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CEO Harith Rajagopalan (Fractyl)

Af­ter a decade in the type 2 di­a­betes game, Fractyl Lab­o­ra­to­ries recharges with a fresh $100M and a new name

Harith Rajagopalan compared the way type 2 diabetes is managed to sticking your fingers in a dam that’s leaking from a number of places.

You can take drugs to lower your blood sugar, cholesterol, or blood pressure, but you’re not addressing what he says is the core issue — the metabolic abnormality that causes the disease.

“We’re so busy plugging the holes in the dam, we don’t have time to see that the whole infrastructure is at risk,” he said. “That infrastructure is a full-body systemic metabolic abnormality called metabolic syndrome, that we’re ignoring while we’re so busy trying to treat all of the individual symptoms of the condition.”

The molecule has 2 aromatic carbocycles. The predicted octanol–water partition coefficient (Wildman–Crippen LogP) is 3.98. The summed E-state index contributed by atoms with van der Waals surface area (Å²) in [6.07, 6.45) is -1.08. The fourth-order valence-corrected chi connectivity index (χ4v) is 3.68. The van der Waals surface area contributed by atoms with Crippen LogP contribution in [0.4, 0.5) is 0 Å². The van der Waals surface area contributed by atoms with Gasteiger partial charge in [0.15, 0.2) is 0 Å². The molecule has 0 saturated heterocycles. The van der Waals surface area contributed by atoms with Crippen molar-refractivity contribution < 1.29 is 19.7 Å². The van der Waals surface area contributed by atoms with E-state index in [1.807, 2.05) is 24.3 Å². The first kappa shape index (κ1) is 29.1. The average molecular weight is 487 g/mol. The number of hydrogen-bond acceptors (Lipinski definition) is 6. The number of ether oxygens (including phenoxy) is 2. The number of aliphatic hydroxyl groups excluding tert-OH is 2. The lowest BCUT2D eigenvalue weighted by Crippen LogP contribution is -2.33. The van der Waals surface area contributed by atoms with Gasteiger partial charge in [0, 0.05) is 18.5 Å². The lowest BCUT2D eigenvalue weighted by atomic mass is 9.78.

Bio­gen sig­nals a big PhI­II fail­ure as the lead gene ther­a­py in their $800M Night­star buy­out goes down in flames

That $800 million buyout of Nightstar has turned into a bust for Biogen as the lead therapy in the deal failed a pivotal study, signaling a severe setback for the biotech’s ambitions in gene therapies.

The big biotech put out the word after the market closed on Monday that the gene therapy they picked up in the deal for a degenerative blindness called choroideremia failed the Phase III study, just a month after their #2 drug in the deal also flopped in a mid-stage study.

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Hal Barron, GSK R&D chief (Endpoints News)

Hal Bar­ron gam­bles $625M cash on high-wire TIG­IT act, throw­ing Glax­o­SmithK­line in­to heat­ed race and com­plet­ing next-gen I/O trin­i­ty